A public banking system would treat money as a public utility, to be invested and created by social, economic and environmental criteria that promote the common good. Public banks created at local and subnational levels could fund public infrastructure, and eliminate interest paid to private banks. They could also fund needed community institutions such as social housing and worker coops. They could focus investments in areas crucial for sustainability at all levels, such as public transit, food production and distribution, clean energy, and materials recycling and recovery. Cities and states could become dynamic actors in building community-based economic institutions that meet needs where the private sector is falling short.

A political strategy for all seasons

Of course, such an agenda will be opposed by the same narrow private interests that obstruct progress at broader levels. Local business interests are powerful, and generally well organized and well funded. That is why we need coherent political movements with their own institutional infrastructures and visions and agendas for transformative change. The place such people power movements have the greatest potential to gain leverage is local areas. And where there are powerful local movements, the ability to move state and provincial governments is greatest. They can also coalesce into bioregional networks that build a new sense of identity and common purpose around place defined by nature.

Obviously, the multiple crises facing us require transformative change at all levels. The interest group politics that maintains a stranglehold on national governments must be dislodged. A new level of international cooperation must be achieved. These are necessities. Local focus allows us to build models that are truly transformative, and networks to spread them more widely and achieve broader gains. Local and regional communities are where people power politics can gain the most traction to begin re-balancing society and politics for community and the common good.

Ultimately, we need a politics for all seasons, one that can address all exigencies, a no-regrets political strategy that prepares for worst case scenarios, within reason, but which will work and provide gains under all scenarios. One which provides effective routes for transformative change through people power organizing. Which begins to re-balance who has power in society, turning around the trend to increased concentration of economic and political power by distributing power more widely. And which effectively addresses our convergent crises by beginning to restore the common good in economy and society.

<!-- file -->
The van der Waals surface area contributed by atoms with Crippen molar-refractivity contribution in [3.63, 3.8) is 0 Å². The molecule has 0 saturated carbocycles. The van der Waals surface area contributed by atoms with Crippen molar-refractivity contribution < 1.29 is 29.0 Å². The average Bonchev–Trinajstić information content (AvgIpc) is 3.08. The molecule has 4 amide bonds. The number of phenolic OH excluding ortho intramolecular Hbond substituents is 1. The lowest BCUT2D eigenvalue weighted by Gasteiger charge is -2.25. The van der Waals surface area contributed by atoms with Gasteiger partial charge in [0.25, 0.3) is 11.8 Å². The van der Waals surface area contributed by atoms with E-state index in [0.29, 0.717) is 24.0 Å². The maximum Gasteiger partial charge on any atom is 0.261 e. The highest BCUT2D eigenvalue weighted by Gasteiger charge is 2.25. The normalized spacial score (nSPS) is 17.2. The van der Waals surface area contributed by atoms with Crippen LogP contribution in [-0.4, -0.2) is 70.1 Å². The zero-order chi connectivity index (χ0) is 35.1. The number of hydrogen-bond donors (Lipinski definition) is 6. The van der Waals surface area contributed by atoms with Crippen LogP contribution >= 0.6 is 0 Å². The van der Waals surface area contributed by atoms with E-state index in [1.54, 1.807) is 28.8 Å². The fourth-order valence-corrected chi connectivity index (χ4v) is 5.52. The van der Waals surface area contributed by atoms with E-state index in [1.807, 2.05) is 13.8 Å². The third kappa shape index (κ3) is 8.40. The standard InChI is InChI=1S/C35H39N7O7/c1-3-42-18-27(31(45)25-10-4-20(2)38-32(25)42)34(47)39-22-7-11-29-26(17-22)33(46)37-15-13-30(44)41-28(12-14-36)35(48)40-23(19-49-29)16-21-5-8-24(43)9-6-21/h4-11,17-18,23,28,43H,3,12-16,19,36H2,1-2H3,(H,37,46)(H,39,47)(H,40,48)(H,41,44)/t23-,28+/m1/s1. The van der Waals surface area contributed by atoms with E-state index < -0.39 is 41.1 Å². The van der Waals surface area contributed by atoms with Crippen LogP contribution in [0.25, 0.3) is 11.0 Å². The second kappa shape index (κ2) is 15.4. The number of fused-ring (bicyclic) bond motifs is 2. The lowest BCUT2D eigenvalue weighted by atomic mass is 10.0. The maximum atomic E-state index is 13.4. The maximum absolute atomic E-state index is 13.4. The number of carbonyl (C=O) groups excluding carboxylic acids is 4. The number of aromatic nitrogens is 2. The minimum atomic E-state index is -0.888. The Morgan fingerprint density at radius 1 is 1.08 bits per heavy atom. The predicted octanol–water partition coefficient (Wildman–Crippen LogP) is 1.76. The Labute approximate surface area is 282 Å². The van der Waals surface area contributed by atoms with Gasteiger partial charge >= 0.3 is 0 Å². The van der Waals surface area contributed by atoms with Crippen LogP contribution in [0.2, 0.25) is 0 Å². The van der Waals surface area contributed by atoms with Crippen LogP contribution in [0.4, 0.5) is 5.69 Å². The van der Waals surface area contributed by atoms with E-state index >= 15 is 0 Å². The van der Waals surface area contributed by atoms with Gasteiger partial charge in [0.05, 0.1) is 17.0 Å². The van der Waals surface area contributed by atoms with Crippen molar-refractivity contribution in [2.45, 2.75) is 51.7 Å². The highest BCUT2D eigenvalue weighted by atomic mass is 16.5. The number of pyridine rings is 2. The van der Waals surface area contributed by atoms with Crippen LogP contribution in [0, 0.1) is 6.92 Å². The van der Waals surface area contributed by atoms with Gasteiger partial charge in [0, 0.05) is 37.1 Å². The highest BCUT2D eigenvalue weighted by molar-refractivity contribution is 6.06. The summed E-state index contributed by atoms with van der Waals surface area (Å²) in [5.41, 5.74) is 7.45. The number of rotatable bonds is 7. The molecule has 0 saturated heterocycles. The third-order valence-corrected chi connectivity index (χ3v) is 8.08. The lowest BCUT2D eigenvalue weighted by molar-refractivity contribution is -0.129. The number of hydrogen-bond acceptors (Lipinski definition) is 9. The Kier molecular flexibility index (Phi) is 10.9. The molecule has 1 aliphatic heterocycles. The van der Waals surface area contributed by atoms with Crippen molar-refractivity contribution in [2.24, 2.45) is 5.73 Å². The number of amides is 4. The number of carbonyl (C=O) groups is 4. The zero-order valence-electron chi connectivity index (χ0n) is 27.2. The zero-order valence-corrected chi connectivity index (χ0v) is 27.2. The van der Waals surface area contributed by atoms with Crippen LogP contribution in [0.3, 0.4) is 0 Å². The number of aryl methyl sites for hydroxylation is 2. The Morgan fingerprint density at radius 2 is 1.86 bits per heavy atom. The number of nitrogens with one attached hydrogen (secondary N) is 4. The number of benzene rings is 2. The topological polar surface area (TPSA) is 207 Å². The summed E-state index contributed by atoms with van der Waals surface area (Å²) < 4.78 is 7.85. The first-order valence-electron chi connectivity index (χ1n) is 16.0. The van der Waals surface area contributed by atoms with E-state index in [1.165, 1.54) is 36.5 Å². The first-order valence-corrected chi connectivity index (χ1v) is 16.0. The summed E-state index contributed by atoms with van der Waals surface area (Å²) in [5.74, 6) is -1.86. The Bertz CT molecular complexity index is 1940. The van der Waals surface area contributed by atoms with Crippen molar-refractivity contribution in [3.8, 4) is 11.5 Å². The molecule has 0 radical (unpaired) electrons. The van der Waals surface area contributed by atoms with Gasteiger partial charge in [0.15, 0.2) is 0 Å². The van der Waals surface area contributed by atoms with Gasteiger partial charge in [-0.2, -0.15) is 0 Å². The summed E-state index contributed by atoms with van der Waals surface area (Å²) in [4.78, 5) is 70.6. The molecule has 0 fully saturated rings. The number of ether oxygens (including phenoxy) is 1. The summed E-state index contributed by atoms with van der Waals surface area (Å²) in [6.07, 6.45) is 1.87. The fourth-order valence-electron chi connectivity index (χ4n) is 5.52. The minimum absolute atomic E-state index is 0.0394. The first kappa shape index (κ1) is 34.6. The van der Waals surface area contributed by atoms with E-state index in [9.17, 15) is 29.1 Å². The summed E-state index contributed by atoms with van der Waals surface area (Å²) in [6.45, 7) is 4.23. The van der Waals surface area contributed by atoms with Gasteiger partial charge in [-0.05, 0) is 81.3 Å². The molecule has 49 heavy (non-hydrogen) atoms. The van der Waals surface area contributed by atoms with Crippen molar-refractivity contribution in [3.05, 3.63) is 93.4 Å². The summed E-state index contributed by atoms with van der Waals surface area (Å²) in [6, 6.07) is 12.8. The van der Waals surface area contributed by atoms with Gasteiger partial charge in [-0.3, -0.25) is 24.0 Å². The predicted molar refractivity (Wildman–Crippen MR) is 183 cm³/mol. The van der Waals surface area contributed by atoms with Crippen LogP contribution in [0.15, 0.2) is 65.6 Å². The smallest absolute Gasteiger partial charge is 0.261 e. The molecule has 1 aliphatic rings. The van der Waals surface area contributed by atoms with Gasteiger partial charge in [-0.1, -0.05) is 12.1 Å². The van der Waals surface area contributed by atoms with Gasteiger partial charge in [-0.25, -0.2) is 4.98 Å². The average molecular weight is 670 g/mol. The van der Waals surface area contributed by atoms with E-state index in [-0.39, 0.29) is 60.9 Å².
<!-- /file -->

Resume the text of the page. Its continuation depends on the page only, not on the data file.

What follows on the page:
Many fear, and even consider inevitable, that systemic collapse will be upon us in coming years. Ecologically, in the form of intensifying climate disruption and connected breakdowns of vital systems such as food production. Economically, in the form of a new great depression. Politically, in the form of deepening social conflicts and electoral outcomes that push national unity beyond the breaking point. All this speaks to the need to build strong, resilient communities. A political strategy that builds a future based on the common good beginning in the places where we live can meet this need, and potentially help avert worst case scenarios.

If humanity survives the current age, it will be recalled how we as a species navigated a time of great disruption on multiple levels. Certainly, we will have left a legacy of disrupted climate and ecosystems. We will have experienced consequences that are now unavoidable, but will somehow have avoided total civilizational collapse and nuclear warfare. I believe that when that story is told, it will be one of rediscovery of the common good, building a future based on community, human solidarity and mutual aid. Begining by building the future in place.

An ask of my readers

I’m down to my last pair of jeans, and it has a rip in the knee. So I need to go buy some new pairs. Same with my bed sheets. They’re worn out and need replacing. My Medicare supplemental just went up $22, and my phone went glitchy so I needed to buy a new one. And, man, is my grocery bill up! Even living simply is getting spendy. So I really do need more of you to move into the paid subscriber column just to keep up with expenses. If you value the perspective I bring, and can help support my work as I parse out the complex pieces of building a future in place based on the common good, I ask you to toss in a few bucks to help me keep body and soul together. Monthly subscriptions are $6, or $5 if you sign up for the annual rate. As always, subscriptions at the $120 flying higher rate are most appreciated. And please share this article on your circuits.

Patrick Mazza March 26, 2024

republished with permission from the author on terra.ngo 29.03.2024